In the wild Sensing for Smarter Cities and Healthcare

Speaker : Prof Jain
Old Dominion University
Date: 27/06/2018
Time: 2:00 pm - 3:00 pm
Location: LINCS Seminars room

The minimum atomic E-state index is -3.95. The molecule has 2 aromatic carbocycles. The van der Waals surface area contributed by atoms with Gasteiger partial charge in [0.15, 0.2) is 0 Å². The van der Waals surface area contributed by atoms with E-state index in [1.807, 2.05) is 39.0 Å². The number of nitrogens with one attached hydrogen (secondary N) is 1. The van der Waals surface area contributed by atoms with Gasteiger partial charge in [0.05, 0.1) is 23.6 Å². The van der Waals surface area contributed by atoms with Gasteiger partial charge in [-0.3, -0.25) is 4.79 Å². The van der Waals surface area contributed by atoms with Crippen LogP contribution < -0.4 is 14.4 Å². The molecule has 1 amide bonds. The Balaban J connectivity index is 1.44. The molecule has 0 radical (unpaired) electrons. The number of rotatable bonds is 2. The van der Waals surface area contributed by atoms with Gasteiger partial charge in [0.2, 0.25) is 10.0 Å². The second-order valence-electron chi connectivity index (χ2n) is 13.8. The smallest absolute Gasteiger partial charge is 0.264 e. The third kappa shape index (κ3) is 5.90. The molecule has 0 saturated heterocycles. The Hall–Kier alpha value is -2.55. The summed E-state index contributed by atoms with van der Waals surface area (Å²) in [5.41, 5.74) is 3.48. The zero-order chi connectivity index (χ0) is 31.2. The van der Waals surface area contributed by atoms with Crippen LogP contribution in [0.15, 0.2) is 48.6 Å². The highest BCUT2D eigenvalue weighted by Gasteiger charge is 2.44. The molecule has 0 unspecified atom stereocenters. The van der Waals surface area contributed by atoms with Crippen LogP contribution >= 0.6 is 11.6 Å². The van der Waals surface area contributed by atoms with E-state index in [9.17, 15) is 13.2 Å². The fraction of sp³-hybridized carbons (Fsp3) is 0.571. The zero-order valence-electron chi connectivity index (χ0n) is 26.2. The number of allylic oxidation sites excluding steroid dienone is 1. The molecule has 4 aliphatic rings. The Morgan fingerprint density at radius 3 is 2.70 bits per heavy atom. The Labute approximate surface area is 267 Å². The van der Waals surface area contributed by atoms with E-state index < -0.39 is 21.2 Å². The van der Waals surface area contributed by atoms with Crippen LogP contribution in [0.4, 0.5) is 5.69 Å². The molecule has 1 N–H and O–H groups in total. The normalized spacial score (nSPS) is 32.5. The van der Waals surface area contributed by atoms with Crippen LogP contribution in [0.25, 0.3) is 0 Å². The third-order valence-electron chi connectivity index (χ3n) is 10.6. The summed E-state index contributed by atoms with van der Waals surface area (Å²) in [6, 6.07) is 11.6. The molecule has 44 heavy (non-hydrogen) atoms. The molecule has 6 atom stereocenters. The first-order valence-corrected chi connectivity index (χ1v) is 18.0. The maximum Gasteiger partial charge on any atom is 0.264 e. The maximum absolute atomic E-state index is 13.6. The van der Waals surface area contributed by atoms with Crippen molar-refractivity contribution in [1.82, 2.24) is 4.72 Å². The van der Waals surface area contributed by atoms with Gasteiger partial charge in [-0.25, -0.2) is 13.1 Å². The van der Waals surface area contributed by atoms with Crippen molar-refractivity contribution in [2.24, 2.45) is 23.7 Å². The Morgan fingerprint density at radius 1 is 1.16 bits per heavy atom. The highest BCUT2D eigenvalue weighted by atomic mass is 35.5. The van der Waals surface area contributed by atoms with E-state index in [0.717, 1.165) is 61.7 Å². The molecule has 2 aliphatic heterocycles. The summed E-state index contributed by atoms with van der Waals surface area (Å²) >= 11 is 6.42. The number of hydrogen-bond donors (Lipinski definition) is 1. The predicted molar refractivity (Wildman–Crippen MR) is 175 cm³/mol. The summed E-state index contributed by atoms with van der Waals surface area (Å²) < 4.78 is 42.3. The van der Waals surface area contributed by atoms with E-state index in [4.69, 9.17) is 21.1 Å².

Modern cities are alive with sensors, such as smartphones, wearables, vehicles, and cameras. Realizing our plans for smart environments of the future necessitates a radical transformation in the way these devices perceive and interact with our highly mobile environments. Smart city services are dependent on large-scale and low-cost data acquisition. To achieve this, we rehash these city-wide devices in an attempt towards developing a mobility-aware multimodal sensing framework. Cities contain many moving objects and we show that being aware of this mobility enables efficient sensor reuse even when monitoring moving objects/people. Such a synergy has the potential to change the way our cities function; from optimizing transportation to provisioning city services, and further to legal and economic framework, and regulations. My research leverages existing ubiquitous devices and expands their role to innovate new services, ranging from large-scale video analytics to pedestrian safety. We innovate on smartphone sensors and fitness trackers for in-street detection. Through unobtrusive in-the-wild sensing we gauge pedestrian risk and enable city-scale pedestrian safety services. Infrastructure cameras, often mounted for surveillance and traffic monitoring, are among other prevalent devices in our cities that are underutilized. We devise mobility-aware scheduling for steerable infrastructure cameras to capture views for multiple concurrent analytics applications. We show how commonplace sensors can be used beyond their intended purpose. In building a framework involving widespread heterogeneous sensors and mobility-awareness, we introduce new avenues for smart city analytics. We expand this vision of sensor reuse to healthcare technology to enable continuous monitoring of physical performance during workouts. We also explore novel sensors for early diagnosis of lung and eye disorders.